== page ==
As a child ages, this construction slows as connections that aren’t frequently used get pruned away. This process makes the brain more efficient, allowing complex learning to develop on the already well established pathways. During adolescence, we see another surge of growth occurring in the prefrontal cortex connecting the emotional part of the brain with the rational side. This finally finds their brains maturing around the age of 25.
Understanding How Smartphones and Devices Change the Brain
Technology, whether it is written words found in books or the Internet, changes how we learn. For example, when books became widely available, reading emerged our brains adapting them to become more focused and imaginative. Today, however, the fast paced world of computers is strengthening our brain’s ability to fastly and efficiently scan information. This can impact everything from memory, attention, imagination, and expressive language skills.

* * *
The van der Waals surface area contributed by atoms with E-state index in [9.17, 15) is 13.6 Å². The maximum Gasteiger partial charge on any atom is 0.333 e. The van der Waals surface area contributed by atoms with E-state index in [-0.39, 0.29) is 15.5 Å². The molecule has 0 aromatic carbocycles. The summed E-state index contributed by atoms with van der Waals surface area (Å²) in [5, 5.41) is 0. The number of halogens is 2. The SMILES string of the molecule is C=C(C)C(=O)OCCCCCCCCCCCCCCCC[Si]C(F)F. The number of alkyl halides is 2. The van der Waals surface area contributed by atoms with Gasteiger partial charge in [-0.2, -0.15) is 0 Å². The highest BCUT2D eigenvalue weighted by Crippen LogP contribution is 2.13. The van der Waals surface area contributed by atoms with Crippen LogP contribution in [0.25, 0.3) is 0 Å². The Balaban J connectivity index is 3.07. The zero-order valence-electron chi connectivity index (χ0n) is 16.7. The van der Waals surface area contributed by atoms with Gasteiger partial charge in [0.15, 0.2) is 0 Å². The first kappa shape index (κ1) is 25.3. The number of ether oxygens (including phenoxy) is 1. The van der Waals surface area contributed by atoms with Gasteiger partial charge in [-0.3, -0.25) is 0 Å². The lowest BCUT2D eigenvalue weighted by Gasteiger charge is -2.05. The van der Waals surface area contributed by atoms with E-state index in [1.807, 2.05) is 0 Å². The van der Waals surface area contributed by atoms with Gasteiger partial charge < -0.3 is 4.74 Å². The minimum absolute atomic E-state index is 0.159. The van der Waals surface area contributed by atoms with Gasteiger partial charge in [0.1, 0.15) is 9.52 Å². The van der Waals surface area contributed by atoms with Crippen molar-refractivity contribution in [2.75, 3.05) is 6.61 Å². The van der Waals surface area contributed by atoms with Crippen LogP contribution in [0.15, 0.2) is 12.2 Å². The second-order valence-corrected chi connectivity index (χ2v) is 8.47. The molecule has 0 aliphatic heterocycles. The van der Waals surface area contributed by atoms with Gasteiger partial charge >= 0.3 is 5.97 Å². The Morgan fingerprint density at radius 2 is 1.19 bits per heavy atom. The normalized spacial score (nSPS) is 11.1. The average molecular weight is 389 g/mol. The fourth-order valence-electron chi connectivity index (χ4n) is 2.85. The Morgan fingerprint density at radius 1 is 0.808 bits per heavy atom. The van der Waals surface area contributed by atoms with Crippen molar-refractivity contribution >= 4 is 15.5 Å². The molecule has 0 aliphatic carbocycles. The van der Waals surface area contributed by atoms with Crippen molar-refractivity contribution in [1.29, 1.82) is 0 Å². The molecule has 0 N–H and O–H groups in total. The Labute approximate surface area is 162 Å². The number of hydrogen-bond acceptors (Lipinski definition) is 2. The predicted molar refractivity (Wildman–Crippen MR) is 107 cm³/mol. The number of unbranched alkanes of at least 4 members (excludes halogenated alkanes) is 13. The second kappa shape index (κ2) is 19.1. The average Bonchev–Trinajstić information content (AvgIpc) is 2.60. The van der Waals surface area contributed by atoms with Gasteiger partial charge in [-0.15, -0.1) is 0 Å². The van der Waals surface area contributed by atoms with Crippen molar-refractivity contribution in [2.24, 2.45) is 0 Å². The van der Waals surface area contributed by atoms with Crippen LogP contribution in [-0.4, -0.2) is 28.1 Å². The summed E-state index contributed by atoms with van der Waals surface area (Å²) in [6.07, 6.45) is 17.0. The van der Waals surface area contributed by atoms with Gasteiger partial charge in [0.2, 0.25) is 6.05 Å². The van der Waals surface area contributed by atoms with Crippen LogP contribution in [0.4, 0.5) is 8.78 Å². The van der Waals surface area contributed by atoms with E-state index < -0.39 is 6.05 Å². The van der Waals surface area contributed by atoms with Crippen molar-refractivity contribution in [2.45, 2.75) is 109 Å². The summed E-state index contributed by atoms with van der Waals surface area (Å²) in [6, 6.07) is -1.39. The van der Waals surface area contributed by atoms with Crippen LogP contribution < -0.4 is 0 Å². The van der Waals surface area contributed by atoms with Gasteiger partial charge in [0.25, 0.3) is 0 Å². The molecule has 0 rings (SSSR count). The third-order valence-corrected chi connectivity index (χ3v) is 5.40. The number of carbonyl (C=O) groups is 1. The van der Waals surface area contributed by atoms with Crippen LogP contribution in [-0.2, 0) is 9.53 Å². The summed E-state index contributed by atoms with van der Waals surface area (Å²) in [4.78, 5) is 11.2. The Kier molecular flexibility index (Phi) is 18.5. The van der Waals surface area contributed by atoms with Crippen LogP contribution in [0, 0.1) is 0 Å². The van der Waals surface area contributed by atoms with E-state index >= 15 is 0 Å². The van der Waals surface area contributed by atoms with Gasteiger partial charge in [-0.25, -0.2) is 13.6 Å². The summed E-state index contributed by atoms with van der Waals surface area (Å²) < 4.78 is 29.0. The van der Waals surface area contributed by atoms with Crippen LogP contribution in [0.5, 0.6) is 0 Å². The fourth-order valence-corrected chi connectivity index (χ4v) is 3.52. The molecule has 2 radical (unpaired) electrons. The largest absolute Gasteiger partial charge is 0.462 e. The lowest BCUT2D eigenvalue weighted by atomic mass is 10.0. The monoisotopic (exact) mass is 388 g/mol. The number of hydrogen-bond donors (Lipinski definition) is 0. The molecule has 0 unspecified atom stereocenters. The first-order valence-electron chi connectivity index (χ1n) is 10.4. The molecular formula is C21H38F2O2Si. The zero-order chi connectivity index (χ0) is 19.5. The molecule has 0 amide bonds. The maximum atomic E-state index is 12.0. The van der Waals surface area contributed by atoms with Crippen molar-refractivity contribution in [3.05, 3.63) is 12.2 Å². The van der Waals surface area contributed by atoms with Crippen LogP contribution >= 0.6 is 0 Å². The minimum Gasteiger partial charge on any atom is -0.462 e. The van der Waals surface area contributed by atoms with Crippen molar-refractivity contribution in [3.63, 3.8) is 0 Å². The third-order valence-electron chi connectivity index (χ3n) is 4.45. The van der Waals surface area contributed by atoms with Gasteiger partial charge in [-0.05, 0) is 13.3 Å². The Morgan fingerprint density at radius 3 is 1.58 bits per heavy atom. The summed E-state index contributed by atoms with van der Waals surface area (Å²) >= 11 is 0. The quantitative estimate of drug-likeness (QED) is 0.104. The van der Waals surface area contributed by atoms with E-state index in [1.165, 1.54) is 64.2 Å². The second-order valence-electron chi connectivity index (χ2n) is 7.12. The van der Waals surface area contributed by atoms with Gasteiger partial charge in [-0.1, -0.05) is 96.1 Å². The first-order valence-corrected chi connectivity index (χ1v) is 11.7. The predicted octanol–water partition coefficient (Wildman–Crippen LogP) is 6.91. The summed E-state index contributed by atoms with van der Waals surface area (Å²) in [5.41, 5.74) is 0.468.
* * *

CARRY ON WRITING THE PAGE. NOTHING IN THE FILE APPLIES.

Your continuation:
Due to the fact that brain connections are still forming, frequent exposures to smartphones and similar devices are wiring our children’s brains differently than previous generations’. There is evidence that the fast paced world of our smartphones, social media, and digital technology is altering brain development in children. This is changing the way they process information and is further hindered with the release of dopamine, a feel good hormone, which can cause addictive behaviors to form.
5 Essential Ways to Dial Back Control
Awareness is the first step in understanding how technology is affecting our child’s brain. However, technology does offer our children a variety of benefits through educational opportunities and ways to communicate. The key to avoiding problems from developing is moderation and mindfulness when it comes to smartphones and technology.
Listed below are 5 tips to help balance our children’s technology: